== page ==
On the 21st of July, 1948, RB-29F SN:45-21847 crashed into Lake Mead Reservoir, Nevada. The aircraft was flown out of NAWS China Lake, Armitage Field, Inyokern, California. Captain Robert M. Madison and the four man crew were participating in operation “Sun Tracker”. The purpose of this project was to develop an intercontinental ballistic missile guidance system that used the sun for direction and positioning.
The crash report states that the Star Tracker system operator requested a low pass on Lake Mead. I think the pilot just wanted to buzz the lake after a rather boring mission. The lake was glassy smooth that day and the pass was supposed to be at 300 feet. Due to the water conditions, Madison misjudged his height and hit the water.
In a wings level attitude, the B-29 skipped over the water once and came to rest hundreds of yards later where in settled wings level and sank. No MAYDAY call was made due to the abruptness of the mishap. The crew escaped without injury and then floated on Lake Mead for four and a half hours before being rescued.
The wreck sat undisturbed until a private Daddy/Daughter dive team led by Gregg Mikolasek of In Depth Consulting found the wreck of the B-29 in the Overton Arm of Lake Mead, using side scan sonar. Because of the equipment on board the wreck’s approximate location and mission had remained classified by the Department of Defense until 2005.
The initial depth of over 600 feet kept the wreck out of reach of only experienced deep divers. The water level of Lake Mead has now dropped to a level that allows recreational divers to tour wreck and the site is manage by the National Park Service.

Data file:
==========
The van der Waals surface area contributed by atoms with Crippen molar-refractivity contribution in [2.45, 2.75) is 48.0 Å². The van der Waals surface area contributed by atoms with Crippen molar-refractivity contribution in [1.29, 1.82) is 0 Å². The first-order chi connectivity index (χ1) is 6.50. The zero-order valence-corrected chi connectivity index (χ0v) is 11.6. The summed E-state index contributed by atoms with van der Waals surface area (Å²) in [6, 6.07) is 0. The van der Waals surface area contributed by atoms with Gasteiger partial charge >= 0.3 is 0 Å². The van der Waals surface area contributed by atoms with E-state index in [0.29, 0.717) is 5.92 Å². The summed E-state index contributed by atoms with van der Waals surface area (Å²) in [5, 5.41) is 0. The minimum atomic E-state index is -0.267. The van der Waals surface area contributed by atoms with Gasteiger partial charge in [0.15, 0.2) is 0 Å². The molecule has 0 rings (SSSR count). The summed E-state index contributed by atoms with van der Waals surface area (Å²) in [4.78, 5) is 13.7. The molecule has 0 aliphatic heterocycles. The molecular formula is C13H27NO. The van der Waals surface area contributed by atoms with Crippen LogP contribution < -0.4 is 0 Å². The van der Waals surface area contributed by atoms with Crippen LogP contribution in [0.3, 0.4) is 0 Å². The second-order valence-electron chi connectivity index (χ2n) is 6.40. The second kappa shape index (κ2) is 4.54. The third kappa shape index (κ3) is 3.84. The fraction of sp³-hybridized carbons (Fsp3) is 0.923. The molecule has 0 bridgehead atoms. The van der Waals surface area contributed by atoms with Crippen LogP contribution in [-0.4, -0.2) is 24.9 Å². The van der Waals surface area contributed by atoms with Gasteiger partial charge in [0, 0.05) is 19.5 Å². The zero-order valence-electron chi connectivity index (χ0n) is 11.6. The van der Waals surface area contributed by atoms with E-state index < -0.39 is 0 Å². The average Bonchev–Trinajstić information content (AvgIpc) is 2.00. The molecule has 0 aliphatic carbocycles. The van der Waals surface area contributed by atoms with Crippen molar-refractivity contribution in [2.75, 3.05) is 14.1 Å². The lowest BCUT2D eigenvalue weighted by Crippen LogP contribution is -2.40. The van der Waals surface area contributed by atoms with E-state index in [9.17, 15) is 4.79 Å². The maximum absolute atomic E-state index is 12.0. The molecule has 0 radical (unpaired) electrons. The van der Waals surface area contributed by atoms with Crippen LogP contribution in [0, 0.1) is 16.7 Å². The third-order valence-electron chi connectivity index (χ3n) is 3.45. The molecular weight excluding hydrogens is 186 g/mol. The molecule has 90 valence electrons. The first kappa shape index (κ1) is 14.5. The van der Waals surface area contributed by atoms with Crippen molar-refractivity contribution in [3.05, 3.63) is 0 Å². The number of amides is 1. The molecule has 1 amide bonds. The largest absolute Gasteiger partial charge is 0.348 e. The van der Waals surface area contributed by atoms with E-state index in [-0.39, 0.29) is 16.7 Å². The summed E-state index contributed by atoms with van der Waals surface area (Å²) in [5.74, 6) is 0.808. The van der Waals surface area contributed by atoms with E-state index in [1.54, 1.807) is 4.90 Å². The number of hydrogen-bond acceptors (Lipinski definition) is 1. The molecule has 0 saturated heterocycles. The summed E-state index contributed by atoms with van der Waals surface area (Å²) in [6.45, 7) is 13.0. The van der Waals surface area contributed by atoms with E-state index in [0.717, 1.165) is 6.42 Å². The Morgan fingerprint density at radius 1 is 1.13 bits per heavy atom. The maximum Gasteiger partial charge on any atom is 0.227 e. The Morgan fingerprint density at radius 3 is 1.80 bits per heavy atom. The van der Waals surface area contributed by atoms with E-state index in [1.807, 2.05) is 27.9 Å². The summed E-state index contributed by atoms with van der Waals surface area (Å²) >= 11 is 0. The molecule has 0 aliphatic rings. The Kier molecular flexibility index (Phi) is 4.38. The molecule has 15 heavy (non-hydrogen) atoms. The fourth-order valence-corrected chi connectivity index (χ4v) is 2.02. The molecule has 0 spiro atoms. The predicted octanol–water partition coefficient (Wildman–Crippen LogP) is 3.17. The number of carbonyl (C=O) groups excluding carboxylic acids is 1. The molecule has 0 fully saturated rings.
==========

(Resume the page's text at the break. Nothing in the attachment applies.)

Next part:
Through the years, rumors have been spread that the wreck is radioactive. This is not true because the crash happened four year before the first atomic test in Nevada occurred with SHOT ABLE at 5:45 27 local time on January 1951 at Frenchman Flat, Nevada.
On the first of November, 2011, LOT Airlines Flight LO-16 a Boeing 767-300ER (SP-LPC) took off from Newark Liberty International Airport, at 12:20am Eastern Daylight Time, starting what was expected to be an 8-hour flight. Captain Tadeusz Wrona and First Officer Jerzy Szwarc at the controls, were 220 passengers and 11 crew aboard.
Flight 16 was scheduled from Newark, New Jersey to Warsaw, Poland. Thirty minutes after taking of from Newark, the 767 experienced the failure of the center hydraulic system. During the eight-hour flight, the crew coordinated with LOT Airlines maintenance to troubleshoot the hydraulic fault. Back up systems on the 767 did not make the loss of the center hydraulic system a safety of flight issue.
On final for runway 33 to Warsaw Chopin Airport, the crew try to extend the landing gear which didn’t move. At 3000 feet Captain Wrona aborted the landing and was directed to a holding pattern. For 80 minutes Flight 16 orbited the holding panel and conducted troubleshooting on the gear failure.
During the troubleshooting checklist the gear failed to manually extend. Captain Wrona was committed to a belly up, no gear landing. In complete control, the aircraft touched down at 140 knot airspeed. It skidded along the runway using the two engines as skids and the crew controlling the aircraft with the rudder.
The aircraft came to a stop and all passengers and crew egressed safely with minor injuries. A fuel fire on the right wing was quickly extinguished by the fire department while the egress was in progress.
The Investigation revealed the source of the hydraulic failure to be a leak from a damaged hose in the right main landing gear. The manual gear extension is initiated by an electrical switch releasing the gear locks which normally the gravity falls into a locked condition. An overarching battery bus circuit-breaker which protects several systems including the alternate landing-gear extension motor tripped. The circuit breaker is design to protect various aircraft systems including the manual gear extension.